City banks logged net selling of government and corporate bonds for the second straight month in May, the Japan Securities Dealers Association said Thursday.
The banks posted net sales of ¥1.01 trillion for the month, down from net sales of ¥2.8 trillion in April, it said.
As a key 10-year JGB yield rose sharply to hit 1.000 percent at one point May 23, banks moved to reduce interest rate risks by cutting bond holdings, an official at a bank-affiliated securities house said.
They apparently restrained from investing in JGBs to increase lending and channel more funds to other financial vehicles after the Bank of Japan adopted bold monetary easing in April.
Regional and second-tier regional banks turned net sellers of public and corporate bonds, excluding short-term government securities. Regionals logged a selling excess of ¥26.3 billion, while the figure was ¥15.2 billion for second-tier regionals.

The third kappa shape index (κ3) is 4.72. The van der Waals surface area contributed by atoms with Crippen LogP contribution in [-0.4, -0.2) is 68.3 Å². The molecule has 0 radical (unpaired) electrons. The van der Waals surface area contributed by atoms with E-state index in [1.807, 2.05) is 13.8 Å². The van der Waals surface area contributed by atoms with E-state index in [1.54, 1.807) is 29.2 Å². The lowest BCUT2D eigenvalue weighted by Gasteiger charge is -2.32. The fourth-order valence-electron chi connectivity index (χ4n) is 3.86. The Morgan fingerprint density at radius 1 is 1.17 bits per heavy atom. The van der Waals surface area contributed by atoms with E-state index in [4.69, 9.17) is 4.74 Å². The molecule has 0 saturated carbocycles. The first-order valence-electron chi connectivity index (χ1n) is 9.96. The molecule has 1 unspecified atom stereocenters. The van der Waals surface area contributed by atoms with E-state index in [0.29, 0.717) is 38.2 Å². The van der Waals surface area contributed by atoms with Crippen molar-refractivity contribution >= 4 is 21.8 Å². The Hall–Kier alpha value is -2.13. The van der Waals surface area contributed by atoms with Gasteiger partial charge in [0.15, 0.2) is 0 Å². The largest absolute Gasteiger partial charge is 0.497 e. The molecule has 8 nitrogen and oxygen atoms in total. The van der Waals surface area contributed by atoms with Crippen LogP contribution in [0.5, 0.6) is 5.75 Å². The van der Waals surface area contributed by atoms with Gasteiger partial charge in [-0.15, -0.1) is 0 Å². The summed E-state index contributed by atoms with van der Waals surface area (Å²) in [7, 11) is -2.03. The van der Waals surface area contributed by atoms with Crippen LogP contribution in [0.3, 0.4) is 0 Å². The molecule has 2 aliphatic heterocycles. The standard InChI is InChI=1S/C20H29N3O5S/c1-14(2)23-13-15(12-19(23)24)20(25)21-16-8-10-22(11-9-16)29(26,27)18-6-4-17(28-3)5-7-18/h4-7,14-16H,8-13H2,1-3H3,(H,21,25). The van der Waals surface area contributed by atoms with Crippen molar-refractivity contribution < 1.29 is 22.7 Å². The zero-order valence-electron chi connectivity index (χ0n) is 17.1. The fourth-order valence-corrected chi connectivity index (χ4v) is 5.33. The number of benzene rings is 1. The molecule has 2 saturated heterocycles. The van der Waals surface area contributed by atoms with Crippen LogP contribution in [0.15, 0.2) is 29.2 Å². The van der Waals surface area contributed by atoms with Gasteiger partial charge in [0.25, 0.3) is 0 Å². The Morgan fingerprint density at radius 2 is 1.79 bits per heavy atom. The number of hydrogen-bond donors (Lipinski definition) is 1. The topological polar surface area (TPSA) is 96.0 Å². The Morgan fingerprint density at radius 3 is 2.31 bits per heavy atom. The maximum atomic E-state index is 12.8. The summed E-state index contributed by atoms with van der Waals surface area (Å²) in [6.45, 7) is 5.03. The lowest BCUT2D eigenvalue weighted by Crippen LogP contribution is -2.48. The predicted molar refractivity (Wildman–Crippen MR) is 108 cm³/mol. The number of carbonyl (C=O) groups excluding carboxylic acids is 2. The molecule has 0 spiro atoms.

While they posted net selling of long-term and superlong-term JGBs, they were net buyers of medium-term government notes, apparently to reduce interest rate risks.
Foreign investors, including overseas financial institutions, booked net selling of ¥454.6 billion, becoming net sellers for the first time in two months.
By contrast, insurers were net buyers for the 12th straight month, with a buying excess of ¥820.2 billion. Their net buying of superlong-term JGBs stood at ¥655.3 billion, up sharply from ¥57.4 billion in the previous month.
The amount of their net buying has returned to a usual level as yields have come to more acceptable levels than those immediately after the BOJ’s announcement of its new policy regime, the securities house official said.
The data also showed that trust banks were net buyers for the seventh consecutive month, with a buying excess of ¥1.3 trillion.